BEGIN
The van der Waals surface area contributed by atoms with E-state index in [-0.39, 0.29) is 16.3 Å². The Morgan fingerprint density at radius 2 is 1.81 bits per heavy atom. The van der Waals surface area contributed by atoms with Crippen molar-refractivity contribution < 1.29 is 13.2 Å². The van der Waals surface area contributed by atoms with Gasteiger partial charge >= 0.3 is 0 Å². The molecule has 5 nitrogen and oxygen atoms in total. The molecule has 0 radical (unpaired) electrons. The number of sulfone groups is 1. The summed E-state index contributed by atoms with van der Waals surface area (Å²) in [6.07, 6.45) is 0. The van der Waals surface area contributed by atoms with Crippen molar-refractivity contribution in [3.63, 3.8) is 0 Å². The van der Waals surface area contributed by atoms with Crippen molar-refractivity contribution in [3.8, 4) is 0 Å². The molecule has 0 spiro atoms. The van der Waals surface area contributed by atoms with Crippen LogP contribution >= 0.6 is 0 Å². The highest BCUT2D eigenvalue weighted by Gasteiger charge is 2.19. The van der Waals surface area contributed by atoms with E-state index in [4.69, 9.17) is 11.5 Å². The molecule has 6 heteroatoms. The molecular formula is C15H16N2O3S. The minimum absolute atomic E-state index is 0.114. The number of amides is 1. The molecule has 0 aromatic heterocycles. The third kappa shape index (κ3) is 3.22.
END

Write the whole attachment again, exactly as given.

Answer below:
The van der Waals surface area contributed by atoms with E-state index in [-0.39, 0.29) is 16.3 Å². The Morgan fingerprint density at radius 2 is 1.81 bits per heavy atom. The van der Waals surface area contributed by atoms with Crippen molar-refractivity contribution < 1.29 is 13.2 Å². The van der Waals surface area contributed by atoms with Gasteiger partial charge >= 0.3 is 0 Å². The molecule has 5 nitrogen and oxygen atoms in total. The molecule has 0 radical (unpaired) electrons. The number of sulfone groups is 1. The summed E-state index contributed by atoms with van der Waals surface area (Å²) in [6.07, 6.45) is 0. The van der Waals surface area contributed by atoms with Crippen molar-refractivity contribution in [3.63, 3.8) is 0 Å². The van der Waals surface area contributed by atoms with Crippen molar-refractivity contribution in [3.8, 4) is 0 Å². The molecule has 0 spiro atoms. The van der Waals surface area contributed by atoms with Crippen LogP contribution >= 0.6 is 0 Å². The highest BCUT2D eigenvalue weighted by Gasteiger charge is 2.19. The van der Waals surface area contributed by atoms with E-state index in [4.69, 9.17) is 11.5 Å². The molecule has 6 heteroatoms. The molecular formula is C15H16N2O3S. The minimum absolute atomic E-state index is 0.114. The number of amides is 1. The molecule has 0 aromatic heterocycles. The third kappa shape index (κ3) is 3.22.